Sorry, I got sidetracked.

That right there is a two-year-old trait. Easily sidetracked. It’s one of those plus/minus categories. It can work for you or against you. Distraction is particularly important as you maneuver past any grocery items that might not be healthy choices. If I could distract my attention away from the donuts, soda and ice cream I’d leave the store with healthier options and a bit more cash left in my wallet. Dropping some niggling problem like a two year-old changes gears could help out my stress levels. Worry, worry, worry, oh look, something shiny, no worries. If only.

Two year-olds are usually a friendly sort. They’ll wave and smile at most people who say hello or smile at them. They’re eager to play with almost any willing playpal. I’ve seen two’s dance for an hour at a wedding reception without ever exchanging names or phone numbers. They were just happy dancing! That distraction thing then kicks in when punch and cake show up and the evening plays off as a massive success.

Double the fun with a two-year-old

Double the fun with a two-year-old

Here and Now

Two’s live in the moment. This very moment. There is no “in a few minutes.” Everything is now. That’s an enviable trait to copy. This right now takes all my attention. No yesterday haunts me as I do what I’m doing. Tomorrow doesn’t loom because I’m living the moment I’m in. Sure, that leans to the negative if taken to extremes, but so can overplanning, over scheduling and overdoing.

Empathy Abounds

One particular two year-old I know acts quickly to literally wipe away tears when her mom or sister cry. If the tears last long enough she’ll run for the tissues and bring some to help staunch the flow. Then she gives a wonderful full on hug and a kiss on the cheek. What a perfect response. Twos get it. They feel that full range of emotion loud and clear and when they hear or see it in someone else their empathy sensors kick in to high gear. “I see you’re sad. Let me help, even if I don’t understand why you’re sad, I’m gonna do what I can right now to give love, attention and solace.” Perfect. Those Two’s notice, care and respond to grief, sadness and unfairness with a quick hand.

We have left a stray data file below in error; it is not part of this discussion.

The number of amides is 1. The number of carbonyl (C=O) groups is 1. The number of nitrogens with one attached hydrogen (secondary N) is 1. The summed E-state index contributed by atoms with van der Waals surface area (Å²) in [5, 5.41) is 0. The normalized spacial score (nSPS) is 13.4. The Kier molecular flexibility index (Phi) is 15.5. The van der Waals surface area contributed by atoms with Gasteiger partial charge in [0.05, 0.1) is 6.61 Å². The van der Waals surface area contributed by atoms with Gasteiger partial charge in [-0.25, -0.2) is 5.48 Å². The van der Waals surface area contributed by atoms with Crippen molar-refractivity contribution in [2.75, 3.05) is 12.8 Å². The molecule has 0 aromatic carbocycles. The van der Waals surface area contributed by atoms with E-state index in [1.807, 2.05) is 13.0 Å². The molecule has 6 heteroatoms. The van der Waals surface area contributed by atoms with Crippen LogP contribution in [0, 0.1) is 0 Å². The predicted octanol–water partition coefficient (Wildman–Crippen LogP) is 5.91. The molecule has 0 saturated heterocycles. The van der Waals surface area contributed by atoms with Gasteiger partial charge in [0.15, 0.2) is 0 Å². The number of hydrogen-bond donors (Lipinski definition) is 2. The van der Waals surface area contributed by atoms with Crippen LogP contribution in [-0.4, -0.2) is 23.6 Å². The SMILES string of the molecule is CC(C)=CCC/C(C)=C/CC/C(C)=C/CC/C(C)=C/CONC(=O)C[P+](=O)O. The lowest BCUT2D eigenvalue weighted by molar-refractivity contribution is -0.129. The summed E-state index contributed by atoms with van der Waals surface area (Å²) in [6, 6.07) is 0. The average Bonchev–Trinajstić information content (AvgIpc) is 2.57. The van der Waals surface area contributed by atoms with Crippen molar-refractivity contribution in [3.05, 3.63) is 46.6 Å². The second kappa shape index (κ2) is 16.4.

Honest to a T

Honesty abounds in two year-old, mostly. They let you know when something is “yucky” or they “don’t like it.” There’s no fudging around, wondering what the correct response should be. Yes or no rule. Maybe doesn’t exist. Count on them for a real answer. I’d like the bravery to act and speak so definitively.

The advantages of being a house dog in a home ...

Two two-year-olds sharing with the dog. (Photo credit: EraPhernalia Vintage . . . (playin’ hook-y ;o))

It’s MINE! Except when I share it

Amazingly, the mine, mine, mine mindset that two year-olds often operate from can sometimes magically morph into sharing. Fairly generous sharing if you don’t mind half a mashed cookie or squishy banana bites. They don’t wonder if the gift they’re offering is good enough, measures up to your expectations and standards, or even if you want or need it. They just give and let it go at that. Good idea, I think, to apply to my life.

And surprisingly, there are times when the “mine” mentality needs implementing. Getting adequate sleep, eating well, meeting our basic emotional and physical needs so we can give from a position of strength rather than giving until we fizzle out.

Simplicity Rules

Simple things easily entertain a two year old. No need to buy elaborate toys when they’d prefer the box the toy comes in. The top of a soft drink cup can keep some kids going for a good fifteen minutes, popping and unpopping the “bubbles” for coke, diet, and other over and over and over. This is another two year-old trait I’d like to emulate. Not that I’m simple minded, but I’d like satisfaction to come by simple, pure sorts of things that require imagination and activity rather than sitting and being spoon-fed couch potato food. I don’t need or want bells and whistles and flash and bang. A great book, a walk in the woods, a discussion with friends,  music, bike riding, art, thinking. The more basic, the better.

Wall-e and Two’s

Recently, while watching “Wall-e” my daughter pointed out that little robotic dude behaves in many ways just like a two year-old. She was right. Focused, and yet easily distracted. Curious and driven. Playful and loyal. Simply entertained, generous, direct as possible, happy to help.